In many countries, apprenticeship training plays a major role for school leavers to enter the labour market. Despite the importance of the apprenticeship degree, dropout of apprenticeship training is frequent: in Germany more than 20 per cent of apprentices drop out before the end of training. Early dropout is prevalent, as about half of all dropouts occur during the first year of apprenticeship training, and one third occur during the first four months (i.e. during the probationary period).

In 2008, the German Federal Government introduced the Apprenticeship Bonus to support disadvantaged young people. The Apprenticeship Bonus should help them to find an apprenticeship position and to obtain the degree. Only young people who have unsuccessfully searched for apprenticeship positions after leaving school for at least one year are eligible for Apprenticeship Bonus. The programme provides a 4,000 to 6,000 € subsidy to firms who offer a position to an eligible apprenticeship seeker. The two-part payment is conditional on completing the probationary period and on completing the final exam.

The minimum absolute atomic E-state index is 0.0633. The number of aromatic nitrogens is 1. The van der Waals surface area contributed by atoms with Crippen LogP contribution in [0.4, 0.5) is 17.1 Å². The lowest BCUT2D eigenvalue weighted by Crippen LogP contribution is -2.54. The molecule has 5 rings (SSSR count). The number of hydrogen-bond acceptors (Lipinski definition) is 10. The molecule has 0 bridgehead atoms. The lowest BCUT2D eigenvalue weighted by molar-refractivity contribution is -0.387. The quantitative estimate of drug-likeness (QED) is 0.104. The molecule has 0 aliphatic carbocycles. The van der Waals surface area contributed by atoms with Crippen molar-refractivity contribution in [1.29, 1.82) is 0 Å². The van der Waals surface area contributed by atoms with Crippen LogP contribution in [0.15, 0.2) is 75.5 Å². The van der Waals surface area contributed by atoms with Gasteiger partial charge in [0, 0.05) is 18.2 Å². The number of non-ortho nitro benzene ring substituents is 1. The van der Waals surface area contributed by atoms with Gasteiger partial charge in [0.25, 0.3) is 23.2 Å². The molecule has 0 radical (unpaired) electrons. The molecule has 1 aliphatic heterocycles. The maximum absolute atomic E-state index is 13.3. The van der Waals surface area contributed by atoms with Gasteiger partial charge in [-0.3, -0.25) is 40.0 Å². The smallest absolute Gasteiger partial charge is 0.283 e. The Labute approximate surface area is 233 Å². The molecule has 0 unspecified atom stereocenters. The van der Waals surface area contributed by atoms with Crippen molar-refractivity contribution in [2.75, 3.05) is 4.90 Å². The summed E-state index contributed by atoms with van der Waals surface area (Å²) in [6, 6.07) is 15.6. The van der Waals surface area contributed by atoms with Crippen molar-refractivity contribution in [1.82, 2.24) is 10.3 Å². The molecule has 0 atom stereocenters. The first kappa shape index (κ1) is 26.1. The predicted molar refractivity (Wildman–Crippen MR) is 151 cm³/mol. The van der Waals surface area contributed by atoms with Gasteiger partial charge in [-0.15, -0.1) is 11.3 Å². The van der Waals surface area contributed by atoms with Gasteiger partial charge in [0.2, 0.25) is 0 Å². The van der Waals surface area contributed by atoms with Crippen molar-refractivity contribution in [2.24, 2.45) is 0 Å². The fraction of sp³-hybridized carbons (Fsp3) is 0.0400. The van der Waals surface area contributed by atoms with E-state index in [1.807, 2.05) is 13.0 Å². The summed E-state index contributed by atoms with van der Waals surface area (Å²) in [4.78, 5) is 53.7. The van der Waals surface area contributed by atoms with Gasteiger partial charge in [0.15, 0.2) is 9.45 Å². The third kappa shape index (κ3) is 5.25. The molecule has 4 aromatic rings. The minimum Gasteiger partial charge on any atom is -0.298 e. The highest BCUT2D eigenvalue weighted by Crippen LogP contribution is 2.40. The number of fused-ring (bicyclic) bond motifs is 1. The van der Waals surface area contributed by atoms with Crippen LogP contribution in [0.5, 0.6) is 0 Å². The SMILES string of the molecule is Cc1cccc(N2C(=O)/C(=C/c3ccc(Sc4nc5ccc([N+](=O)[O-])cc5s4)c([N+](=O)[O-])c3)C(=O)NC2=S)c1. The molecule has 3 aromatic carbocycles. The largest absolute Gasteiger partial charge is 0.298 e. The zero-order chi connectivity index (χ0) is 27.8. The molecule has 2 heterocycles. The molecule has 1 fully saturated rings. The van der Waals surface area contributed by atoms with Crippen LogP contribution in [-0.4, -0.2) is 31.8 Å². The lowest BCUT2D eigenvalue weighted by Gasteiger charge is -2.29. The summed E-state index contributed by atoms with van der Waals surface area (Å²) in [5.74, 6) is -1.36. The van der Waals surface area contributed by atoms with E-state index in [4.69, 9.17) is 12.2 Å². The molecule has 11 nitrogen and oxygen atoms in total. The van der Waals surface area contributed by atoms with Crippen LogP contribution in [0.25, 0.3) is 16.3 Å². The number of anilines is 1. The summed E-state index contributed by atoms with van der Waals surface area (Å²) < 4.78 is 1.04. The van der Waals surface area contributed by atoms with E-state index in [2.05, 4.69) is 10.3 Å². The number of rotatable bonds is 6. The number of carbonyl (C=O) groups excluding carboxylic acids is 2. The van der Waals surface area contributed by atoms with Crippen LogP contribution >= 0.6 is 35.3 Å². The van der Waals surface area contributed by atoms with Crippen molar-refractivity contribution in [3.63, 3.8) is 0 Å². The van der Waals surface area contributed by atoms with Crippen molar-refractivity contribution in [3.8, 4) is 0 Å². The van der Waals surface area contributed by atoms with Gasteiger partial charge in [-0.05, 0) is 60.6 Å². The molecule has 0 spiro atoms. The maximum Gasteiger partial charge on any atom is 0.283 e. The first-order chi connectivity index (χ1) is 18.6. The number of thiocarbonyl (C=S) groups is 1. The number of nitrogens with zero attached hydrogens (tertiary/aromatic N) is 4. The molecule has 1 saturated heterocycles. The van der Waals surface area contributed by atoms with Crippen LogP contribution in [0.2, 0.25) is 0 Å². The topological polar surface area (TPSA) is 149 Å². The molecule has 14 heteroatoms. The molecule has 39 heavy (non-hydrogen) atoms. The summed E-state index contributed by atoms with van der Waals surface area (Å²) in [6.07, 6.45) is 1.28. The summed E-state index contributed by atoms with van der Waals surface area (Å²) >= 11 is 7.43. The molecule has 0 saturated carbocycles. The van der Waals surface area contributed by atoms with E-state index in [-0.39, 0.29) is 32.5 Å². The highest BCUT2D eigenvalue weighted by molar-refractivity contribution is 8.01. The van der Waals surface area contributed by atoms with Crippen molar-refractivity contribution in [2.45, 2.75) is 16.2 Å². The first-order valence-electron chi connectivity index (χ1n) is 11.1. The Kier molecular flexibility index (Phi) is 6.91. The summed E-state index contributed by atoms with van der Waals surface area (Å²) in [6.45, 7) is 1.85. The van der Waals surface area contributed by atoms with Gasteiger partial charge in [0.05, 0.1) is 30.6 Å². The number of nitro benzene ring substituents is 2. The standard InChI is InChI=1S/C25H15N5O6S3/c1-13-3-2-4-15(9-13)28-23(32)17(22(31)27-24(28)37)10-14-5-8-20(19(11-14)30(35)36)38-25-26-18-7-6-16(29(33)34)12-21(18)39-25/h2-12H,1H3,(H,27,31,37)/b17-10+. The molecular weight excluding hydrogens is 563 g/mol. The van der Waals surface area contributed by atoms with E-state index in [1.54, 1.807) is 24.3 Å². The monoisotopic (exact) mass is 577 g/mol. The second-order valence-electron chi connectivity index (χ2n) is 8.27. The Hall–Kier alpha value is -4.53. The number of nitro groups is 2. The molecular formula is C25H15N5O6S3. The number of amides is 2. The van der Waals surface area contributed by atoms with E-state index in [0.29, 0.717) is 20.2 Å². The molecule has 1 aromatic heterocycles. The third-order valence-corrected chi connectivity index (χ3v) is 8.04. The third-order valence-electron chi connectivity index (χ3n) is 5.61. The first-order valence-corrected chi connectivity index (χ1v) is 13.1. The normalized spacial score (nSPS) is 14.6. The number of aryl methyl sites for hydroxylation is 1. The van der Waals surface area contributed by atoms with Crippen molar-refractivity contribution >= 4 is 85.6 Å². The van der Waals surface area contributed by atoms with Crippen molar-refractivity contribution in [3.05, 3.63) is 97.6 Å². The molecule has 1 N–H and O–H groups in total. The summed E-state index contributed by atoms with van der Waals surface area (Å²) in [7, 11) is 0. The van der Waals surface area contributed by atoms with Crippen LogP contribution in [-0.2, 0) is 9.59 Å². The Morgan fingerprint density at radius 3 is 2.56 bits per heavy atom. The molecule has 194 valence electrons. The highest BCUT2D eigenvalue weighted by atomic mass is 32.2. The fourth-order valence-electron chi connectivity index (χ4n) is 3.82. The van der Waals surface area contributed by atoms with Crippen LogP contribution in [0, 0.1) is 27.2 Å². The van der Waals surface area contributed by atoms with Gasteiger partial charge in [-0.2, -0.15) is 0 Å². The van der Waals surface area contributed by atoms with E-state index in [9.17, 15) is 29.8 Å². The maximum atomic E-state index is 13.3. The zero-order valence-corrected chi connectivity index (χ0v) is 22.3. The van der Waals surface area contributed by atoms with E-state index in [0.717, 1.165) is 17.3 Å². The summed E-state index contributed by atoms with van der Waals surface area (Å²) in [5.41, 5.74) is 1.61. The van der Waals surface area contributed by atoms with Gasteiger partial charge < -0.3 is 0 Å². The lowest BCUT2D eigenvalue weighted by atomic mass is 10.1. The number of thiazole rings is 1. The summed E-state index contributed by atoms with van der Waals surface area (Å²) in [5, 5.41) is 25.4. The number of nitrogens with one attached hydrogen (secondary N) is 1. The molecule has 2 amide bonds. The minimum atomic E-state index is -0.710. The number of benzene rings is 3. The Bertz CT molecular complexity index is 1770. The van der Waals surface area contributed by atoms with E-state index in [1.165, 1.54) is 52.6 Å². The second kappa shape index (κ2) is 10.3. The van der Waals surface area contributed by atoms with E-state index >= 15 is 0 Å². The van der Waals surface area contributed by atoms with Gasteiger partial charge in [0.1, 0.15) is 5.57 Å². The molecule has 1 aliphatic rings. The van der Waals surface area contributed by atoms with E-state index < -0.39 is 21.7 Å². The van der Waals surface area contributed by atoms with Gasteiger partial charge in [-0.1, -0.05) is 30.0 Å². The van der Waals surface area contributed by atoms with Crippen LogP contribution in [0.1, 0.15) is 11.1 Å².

The subsidy provided by the Apprenticeship Bonus decreases labour costs of entitled apprentices by a substantial share. It can be shared with apprentices by higher wages, or firms could pass non-monetary transfers to subsidised apprentices. Non-monetary transfers can comprise, for example, more guidance, higher commitment, more patience and concessions, more encouragement and support towards the apprentice, or better working conditions. If the rent is shared between the firm and the apprentice we expect the subsidy to reduce dropout from apprenticeship training.

We investigate whether the Apprenticeship Bonus is an effective measure to reduce dropout of apprenticeship training for disadvantaged apprentices. In order to identify the effect of the programme, we compare early dropout rates of apprentices subsidised by Apprenticeship Bonus with eligible but unsubsidised apprentices. We use detailed survey data containing extensive information on both groups of apprentices. The amount and quality of our data justify an evaluation approach that is based on selection on observables in order to control for selective programme participation.

Using propensity score matching, we find no significant effects of Apprenticeship Bonus on monthly dropout rates during the first 12 months of apprenticeship training. Our findings state that subsidised vocational training is ineffective in decreasing dropout. However, the time pattern of the insignificant effects fits the incentive structure provided by the Apprenticeship Bonus. Estimates are negative in the first four months, when the first payment is transferred after completing the probationary period. Estimates turn positive afterwards. This suggests that during the probationary period there is a notion of a favourable impact of Apprenticeship Bonus on dropout risk.


Apprenticeship, vocational training, subsidized employment, dropout